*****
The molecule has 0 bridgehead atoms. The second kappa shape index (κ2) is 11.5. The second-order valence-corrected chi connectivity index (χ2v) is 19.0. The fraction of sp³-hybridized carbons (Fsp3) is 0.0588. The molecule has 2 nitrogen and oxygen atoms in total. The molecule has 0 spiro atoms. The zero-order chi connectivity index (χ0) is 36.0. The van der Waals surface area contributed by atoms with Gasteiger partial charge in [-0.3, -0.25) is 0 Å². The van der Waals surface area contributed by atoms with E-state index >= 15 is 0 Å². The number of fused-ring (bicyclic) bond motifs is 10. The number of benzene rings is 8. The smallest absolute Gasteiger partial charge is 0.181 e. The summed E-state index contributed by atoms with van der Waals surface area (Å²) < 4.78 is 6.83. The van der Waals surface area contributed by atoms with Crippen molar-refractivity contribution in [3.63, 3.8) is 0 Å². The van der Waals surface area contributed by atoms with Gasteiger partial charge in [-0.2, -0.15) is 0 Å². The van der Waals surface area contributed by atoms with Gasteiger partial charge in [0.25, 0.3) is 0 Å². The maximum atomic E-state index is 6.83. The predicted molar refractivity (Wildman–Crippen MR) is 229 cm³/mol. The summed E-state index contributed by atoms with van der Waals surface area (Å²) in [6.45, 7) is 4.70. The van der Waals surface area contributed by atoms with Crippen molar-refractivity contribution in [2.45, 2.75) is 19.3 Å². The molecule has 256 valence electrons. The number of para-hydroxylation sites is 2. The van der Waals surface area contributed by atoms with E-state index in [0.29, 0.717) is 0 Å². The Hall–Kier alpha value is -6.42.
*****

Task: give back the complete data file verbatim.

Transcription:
The molecule has 0 bridgehead atoms. The second kappa shape index (κ2) is 11.5. The second-order valence-corrected chi connectivity index (χ2v) is 19.0. The fraction of sp³-hybridized carbons (Fsp3) is 0.0588. The molecule has 2 nitrogen and oxygen atoms in total. The molecule has 0 spiro atoms. The zero-order chi connectivity index (χ0) is 36.0. The van der Waals surface area contributed by atoms with Gasteiger partial charge in [-0.3, -0.25) is 0 Å². The van der Waals surface area contributed by atoms with E-state index >= 15 is 0 Å². The number of fused-ring (bicyclic) bond motifs is 10. The number of benzene rings is 8. The smallest absolute Gasteiger partial charge is 0.181 e. The summed E-state index contributed by atoms with van der Waals surface area (Å²) < 4.78 is 6.83. The van der Waals surface area contributed by atoms with Crippen molar-refractivity contribution in [3.63, 3.8) is 0 Å². The van der Waals surface area contributed by atoms with Gasteiger partial charge in [-0.2, -0.15) is 0 Å². The van der Waals surface area contributed by atoms with Gasteiger partial charge in [0.25, 0.3) is 0 Å². The maximum atomic E-state index is 6.83. The predicted molar refractivity (Wildman–Crippen MR) is 229 cm³/mol. The summed E-state index contributed by atoms with van der Waals surface area (Å²) in [6.45, 7) is 4.70. The van der Waals surface area contributed by atoms with Crippen molar-refractivity contribution in [2.45, 2.75) is 19.3 Å². The molecule has 256 valence electrons. The number of para-hydroxylation sites is 2. The van der Waals surface area contributed by atoms with E-state index in [0.29, 0.717) is 0 Å². The Hall–Kier alpha value is -6.42.